I worked at the Arboretum when the storm water flume collapsed. The financial and technical magnitude of the repair task was beyond the meager resources or capabilities of the UW-Madison Arboretum, a research unit of the university’s Graduate School. We sought advice and assistance from the WIDOT. And the WIDOT offered to repair the broken flume to approximately the design and condition prior to its collapse. Arboretum officials considered the proposal but, on the advice of water resources and stormwater experts in the university and extension office, rejected the offer of help.
Instead of fixing the flume right away, a storm water committee was formed to consider Pond #1 and the entire scope of storm water issues afflicting the Arboretum.
Arboretum Storm Water Committee
The Arboretum Storm Water Committee, on which I served, consisted of university and Arboretum faculty and staff. One of the first things the Arboretum Storm Water Committee did was develop a set of storm water management values. These values were to “better guide the Arboretum storm water planning process, and to provide criteria for making decisions about future storm water management options.” (2006 UW-Arboretum Facility Storm Water Management Plan, p 5.)
Arboretum Storm Water Management Values
These values were developed and approved in 2004 by the Arboretum Committee, a University faculty governance committee. They are published in the Arboretum’s 2006 report, “Facility Storm Water Management Plan”.
- “Managing storm water on UW-Arboretum property should attempt to maintain (or restore) conditions of storm water transport and infiltration that best serve Arboretum restoration objectives, while protecting the environment.”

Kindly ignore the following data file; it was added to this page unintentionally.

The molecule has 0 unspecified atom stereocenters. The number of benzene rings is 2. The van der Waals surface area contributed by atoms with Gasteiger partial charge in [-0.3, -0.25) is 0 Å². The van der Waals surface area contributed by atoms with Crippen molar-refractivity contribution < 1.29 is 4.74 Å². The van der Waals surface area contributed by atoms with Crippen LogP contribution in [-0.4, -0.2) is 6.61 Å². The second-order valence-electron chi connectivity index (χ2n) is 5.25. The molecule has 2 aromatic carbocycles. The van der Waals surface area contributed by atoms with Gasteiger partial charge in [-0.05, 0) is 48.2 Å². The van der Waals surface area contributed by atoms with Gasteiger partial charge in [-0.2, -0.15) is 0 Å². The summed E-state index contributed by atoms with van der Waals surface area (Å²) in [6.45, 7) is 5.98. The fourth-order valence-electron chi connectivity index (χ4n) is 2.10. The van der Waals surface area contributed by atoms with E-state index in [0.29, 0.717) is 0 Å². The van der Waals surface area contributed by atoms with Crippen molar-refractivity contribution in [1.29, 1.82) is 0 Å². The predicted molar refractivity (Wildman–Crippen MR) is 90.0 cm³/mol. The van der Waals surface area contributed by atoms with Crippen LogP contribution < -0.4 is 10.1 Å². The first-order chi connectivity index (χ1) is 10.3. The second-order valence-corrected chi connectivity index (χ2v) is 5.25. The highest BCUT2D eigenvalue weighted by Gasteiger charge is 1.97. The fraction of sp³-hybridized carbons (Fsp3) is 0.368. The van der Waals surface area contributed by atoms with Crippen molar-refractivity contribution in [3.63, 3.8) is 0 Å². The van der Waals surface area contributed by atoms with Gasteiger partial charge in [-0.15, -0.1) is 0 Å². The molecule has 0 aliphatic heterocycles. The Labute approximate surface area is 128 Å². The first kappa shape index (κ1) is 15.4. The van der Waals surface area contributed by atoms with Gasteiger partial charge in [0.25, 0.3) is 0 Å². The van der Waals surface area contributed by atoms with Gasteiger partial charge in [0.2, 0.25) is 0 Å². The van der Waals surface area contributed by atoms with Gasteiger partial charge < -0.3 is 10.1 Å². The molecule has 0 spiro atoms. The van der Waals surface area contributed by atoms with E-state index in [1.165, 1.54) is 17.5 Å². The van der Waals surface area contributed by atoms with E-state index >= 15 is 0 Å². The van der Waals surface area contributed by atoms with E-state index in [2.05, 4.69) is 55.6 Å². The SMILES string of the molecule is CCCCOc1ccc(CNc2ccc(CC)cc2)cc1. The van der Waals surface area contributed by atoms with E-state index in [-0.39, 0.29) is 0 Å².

- “Flows of storm water runoff onto Arboretum property resulting from the surrounding urban areas should be controlled to pre-settlement levels to the extent possible, and managed for minimum impact upon Arboretum ecosystems.”
- “The quality of storm water runoff (e.g. nutrients, solids, temperature) entering Arboretum ecosystems and draining to surface waters, should be consistent with pre-settlement quality.”
- Any construction of storm water management infrastructure (e.g. detention ponds and dikes) on Arboretum property should serve and enhance Arboretum restoration, teaching, research, and outreach goals.”
- “UW-Arboretum should encourage wise storm water management practices throughout the surrounding watershed community, by example and through education.”